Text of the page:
Recombinant DNA changes the natural genetic makeup and the characteristics of an organism by inserting DNA from another organism. Also known as genetic engineering, recombinant DNA technology is widely used in agriculture to create genetically-modified organisms that produce genetically-modified crops. The first GM food was the Flavr Savr tomato, produced in 1994, which had a longer shelf life and an enhanced flavor. Since then, the number of GMOs has exploded as producers prefer them over traditional crops because they yield more and require less care.
Resistance to Herbicides
Some GMO crops are resistant to herbicides. Introduction of a herbicide-resistant bacterial gene into plant DNA makes the plant resistant to that herbicide. Genetically-modified soybeans, corn, cotton, potatoes and wheat resist herbicides sprayed on farms to kill weeds. This has increased total yield of these crops as farmers use less toxic herbicides and do not need to spray as often as for traditional crops.
Insect and Viral Resistance
Bt is a safe and effective insecticide used in farming. Insertion of this toxin-producing gene from bacteria into the DNA of corn and cotton makes them resistant to some insects and protects them from disease. These crops require less spraying of the insecticide, as the plants produce the toxin to kill the insects themselves. Similar to herbicide- and insecticide-resistance crops, genetically-engineered plants resistant to diseases caused by viruses were developed. The papayas plants grown in Hawaii are resistant to attack by some viruses.
Other Recombinant DNA
Research is ongoing to develop crops that are resistant to extreme temperatures, have increased nutritive value and crops that produce human vaccines or medicinal drugs.
Benefits of GMO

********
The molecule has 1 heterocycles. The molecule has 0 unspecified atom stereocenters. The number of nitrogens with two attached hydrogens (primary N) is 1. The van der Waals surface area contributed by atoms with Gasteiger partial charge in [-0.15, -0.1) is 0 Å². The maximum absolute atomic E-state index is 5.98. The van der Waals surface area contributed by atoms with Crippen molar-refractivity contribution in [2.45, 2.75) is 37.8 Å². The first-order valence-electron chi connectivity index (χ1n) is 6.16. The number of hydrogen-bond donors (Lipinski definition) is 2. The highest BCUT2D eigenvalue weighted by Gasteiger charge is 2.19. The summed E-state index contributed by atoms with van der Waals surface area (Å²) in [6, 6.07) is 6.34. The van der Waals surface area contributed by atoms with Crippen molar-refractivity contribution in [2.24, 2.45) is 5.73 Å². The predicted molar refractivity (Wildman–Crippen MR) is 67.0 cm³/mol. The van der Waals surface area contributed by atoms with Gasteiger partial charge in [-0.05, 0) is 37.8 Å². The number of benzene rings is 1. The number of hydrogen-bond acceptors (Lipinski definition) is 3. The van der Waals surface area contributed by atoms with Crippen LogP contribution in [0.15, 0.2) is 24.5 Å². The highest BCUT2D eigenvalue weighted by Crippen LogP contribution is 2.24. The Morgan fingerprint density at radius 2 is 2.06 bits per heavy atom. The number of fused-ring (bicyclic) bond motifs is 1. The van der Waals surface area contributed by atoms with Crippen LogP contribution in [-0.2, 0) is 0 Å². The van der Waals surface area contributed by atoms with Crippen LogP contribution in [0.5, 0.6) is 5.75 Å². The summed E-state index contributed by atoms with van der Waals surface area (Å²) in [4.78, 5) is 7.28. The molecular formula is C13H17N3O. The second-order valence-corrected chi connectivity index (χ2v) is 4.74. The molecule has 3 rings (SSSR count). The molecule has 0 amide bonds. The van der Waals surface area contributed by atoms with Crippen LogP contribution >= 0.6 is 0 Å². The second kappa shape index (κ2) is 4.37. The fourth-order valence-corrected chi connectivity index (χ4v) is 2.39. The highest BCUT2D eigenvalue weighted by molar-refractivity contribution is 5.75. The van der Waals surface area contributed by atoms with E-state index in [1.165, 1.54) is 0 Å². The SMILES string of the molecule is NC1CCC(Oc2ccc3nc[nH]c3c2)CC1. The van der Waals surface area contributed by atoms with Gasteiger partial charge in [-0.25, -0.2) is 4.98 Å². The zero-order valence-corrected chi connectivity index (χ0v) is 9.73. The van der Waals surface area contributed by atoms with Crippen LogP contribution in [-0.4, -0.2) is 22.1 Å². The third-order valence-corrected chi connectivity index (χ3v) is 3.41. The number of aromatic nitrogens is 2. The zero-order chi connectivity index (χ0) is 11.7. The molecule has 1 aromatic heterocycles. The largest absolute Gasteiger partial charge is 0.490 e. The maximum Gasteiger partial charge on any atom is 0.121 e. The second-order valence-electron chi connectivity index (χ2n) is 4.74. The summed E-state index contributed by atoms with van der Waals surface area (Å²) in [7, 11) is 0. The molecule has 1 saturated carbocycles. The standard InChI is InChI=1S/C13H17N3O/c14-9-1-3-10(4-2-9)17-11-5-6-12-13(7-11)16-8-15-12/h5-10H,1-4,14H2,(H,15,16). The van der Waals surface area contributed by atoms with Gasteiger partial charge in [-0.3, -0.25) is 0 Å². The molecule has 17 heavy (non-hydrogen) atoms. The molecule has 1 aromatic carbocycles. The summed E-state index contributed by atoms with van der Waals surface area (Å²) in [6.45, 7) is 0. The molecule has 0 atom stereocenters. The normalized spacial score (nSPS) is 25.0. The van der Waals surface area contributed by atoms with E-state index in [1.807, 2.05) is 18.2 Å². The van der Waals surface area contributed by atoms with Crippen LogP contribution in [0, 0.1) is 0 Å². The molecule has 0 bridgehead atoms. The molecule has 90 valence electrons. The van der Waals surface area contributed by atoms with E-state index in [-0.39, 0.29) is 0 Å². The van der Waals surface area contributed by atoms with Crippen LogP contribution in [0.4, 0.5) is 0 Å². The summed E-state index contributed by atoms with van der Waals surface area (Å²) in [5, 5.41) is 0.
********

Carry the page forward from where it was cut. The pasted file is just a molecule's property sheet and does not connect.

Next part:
GM foods make up a vast majority of the foods available in the market today. Recombinant DNA has increased the overall production of crops, as well as decreased the amounts of herbicides and insecticides used by farmers. This means that the farmers produce larger amounts of food while spending less time caring for the crop and paying less for insecticides and herbicides. Higher yields also benefit the consumer, as more food is available at lower prices. GM foods are the new normal.
- United States Department of Agriculture: The First Decade of Genetically Engineered Crops in the United States
- World Health Organization: Food Safety: 20 Questions on Genetically Modified Foods
- Human Genome Project Information: Genetically Modified Foods and Organisms
- Explore More: Genetic Engineering: Food- Crops
About the Author
As a scientist and educator, Sukhsatej Batra has been writing instructional material, scientific papers and technical documents since 2001. She has a diverse scientific background, having worked in the fields of nutrition, molecular biology and biochemistry. Batra holds a PhD in foods and nutrition, and a certificate in professional technical communication.
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